The prostitute Liz works on the streets of Los Angeles. She recalls her life in flashback, when she marries an alcoholic man. She leaves him with their son. Then she works as waitress in a ...
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Late on Guy Fawkes Day, 1892, Oscar Wilde arrives at a high-class brothel where a surprise awaits: a staging of his play "Salome," with parts played by prostitutes, Wilde's host, his lover ... See full summary »
In 1926 the tragic and untimely death of a silent screen actor caused female moviegoers to riot in the streets and in some cases to commit suicide - that actor was Rudolph Valentino. ... See full summary »
In 17th-century France, Father Urbain Grandier seeks to protect the city of Loudun from the corrupt establishment of Cardinal Richelieu. Hysteria occurs within the city when he is accused of witchcraft by a sexually repressed nun.
The prostitute Liz works on the streets of Los Angeles. She recalls her life in flashback, when she marries an alcoholic man. She leaves him with their son. Then she works as waitress in a diner until the day a man introduces her to prostitution. Later she is raped by at least five men and the pimp Blake "protects" her. Liz tries to escape from Blake and befriends the prostitute Katie; however Blake chases her. On the streets, she befriends the homeless Rasta (Antonio Fargas) that helps her when she needs.Written by
Claudio Carvalho, Rio de Janeiro, Brazil
When Liz gives the finger to the anal-sex enthusiast in the opening scene, a person is walking through the tunnel toward her. When she turns around a moment later, the pedestrian disappears. See more »
[Liz finds Sanjay using a bicycle pump on his tire]
Oh, you got a flat. Need help pumping it up?
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Credits have MCMLXXXXI for 1991, should read MCMXCI. See more »
Available in three different versions: a 85 minutes NC17-rated version, originally released in US theaters; a 85 minutes R-rated video version, which features some cuts and is sometimes repackaged on video under the title "If you can't say it, see it"; and the uncut 92minutes version released in Europe. See more »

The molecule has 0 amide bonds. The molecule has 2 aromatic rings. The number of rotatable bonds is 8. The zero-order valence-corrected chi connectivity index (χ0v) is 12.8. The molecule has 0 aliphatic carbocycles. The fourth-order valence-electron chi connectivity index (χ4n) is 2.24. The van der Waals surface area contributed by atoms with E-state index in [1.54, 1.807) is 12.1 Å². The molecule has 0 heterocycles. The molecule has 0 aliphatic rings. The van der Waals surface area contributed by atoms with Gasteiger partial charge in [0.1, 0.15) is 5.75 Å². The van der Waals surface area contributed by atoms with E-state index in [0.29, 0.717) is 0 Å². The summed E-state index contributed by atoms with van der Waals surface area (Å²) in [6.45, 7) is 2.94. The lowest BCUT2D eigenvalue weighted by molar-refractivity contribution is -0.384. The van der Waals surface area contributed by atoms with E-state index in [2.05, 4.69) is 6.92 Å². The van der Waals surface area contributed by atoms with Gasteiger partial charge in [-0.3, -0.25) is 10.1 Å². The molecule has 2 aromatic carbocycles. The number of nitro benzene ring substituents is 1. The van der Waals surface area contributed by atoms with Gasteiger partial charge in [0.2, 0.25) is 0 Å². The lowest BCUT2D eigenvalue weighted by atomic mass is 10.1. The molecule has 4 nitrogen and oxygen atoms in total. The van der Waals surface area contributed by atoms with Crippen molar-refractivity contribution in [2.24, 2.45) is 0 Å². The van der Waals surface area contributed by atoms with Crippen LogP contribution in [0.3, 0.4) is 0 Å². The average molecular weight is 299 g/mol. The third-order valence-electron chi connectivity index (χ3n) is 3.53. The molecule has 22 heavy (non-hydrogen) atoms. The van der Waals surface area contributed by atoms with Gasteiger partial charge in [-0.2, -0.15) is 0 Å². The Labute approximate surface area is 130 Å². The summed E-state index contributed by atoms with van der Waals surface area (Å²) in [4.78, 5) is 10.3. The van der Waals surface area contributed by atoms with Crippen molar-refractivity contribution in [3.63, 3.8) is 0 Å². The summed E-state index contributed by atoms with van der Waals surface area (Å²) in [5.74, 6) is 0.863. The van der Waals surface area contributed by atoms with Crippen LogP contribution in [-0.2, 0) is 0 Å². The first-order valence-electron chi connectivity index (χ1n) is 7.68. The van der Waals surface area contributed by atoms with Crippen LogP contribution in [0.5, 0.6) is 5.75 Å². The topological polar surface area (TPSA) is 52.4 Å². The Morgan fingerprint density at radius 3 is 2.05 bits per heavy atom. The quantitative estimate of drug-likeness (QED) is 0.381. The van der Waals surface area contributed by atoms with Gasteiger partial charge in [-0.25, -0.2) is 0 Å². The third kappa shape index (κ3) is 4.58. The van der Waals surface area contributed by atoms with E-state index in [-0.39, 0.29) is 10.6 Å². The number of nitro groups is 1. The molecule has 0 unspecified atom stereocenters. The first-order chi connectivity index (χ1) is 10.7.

Russell's often cited, perfect retort to "Pretty Woman" deals with a Los Angeles streetwalker and her myriad of seedy misadventures as a woman of the night...and day. Based from a stage play, it pretty much works like that, but basically set outdoors.
Russell (Theresa, that is), directs monologues at the camera in between interaction with various figures in her life. Be it her Brooks Brothers pimp (who looks more like a yuppie banker) or a pair of dopey foreigners she co-mingles with. Odd that Russell (the director) would choose not one, but two men of far-away descent for the female Russell to play off of. The first being what seems to be a Jamaican (though played by African-American actor Fargas) for midnight chats, and a clichéd Arab who says cutesy things like "Will you be doing it without a rubber thing?".
Russell's story darts about in different fashions, from flashbacks to in-the-moment pick-ups from customers. At one point director Russell even cuts to the pimp cruising the streets and waxing philosophical to the camera as well. Those expecting something gratuitous to munch popcorn to need to look elsewhere. Whoring is not glamorized here, with gang rapes, slashed hookers, and hateful tricks full of salty language. Once in a while (director) Russell lightens things up with throwaway gags (no pun) including a comical caning and a shoe-fetish nutbar who even comes with a small script.
Physically, Russell is an effective choice for Liz, perhaps a little too pretty, but does sport a big butt and a few extra pounds. What distracts more is Russell's exceedingly uneven performance, one of the more mixed I've ever seen. Crossing an Elvira voice with a jr. high intellect, she captures your attention, though not always winningly. Part of the problem is the all-too-apparent dubbing of her voice for the street scenes. In order to remove the horns and whooshing of cars, her re-reading of lines is sometimes painful to listen to. Her quieter moments of pre-prostitution life work better, she being portrayed more as innocent and naive. Along with those scenes being shot indoors.
The film sometimes lapses into inappropriate satire or bawdiness, then will slug you with broken fingers and slashed throats. It doesn't always work, but holds your attention. Sort of a reworking of Russell's far superior 1984 work, "Crimes of Passion", with the same wise-assed hooker approach. Though that film was more straight-forward, and a had a three-character triangle of obsession, marital commentary, and redemption. Here the femme Russell is pretty much by herself, leading a more one-note lifestyle. Seek out "Crimes" for the better movie; seek out "Whore" for a gritty reality check.
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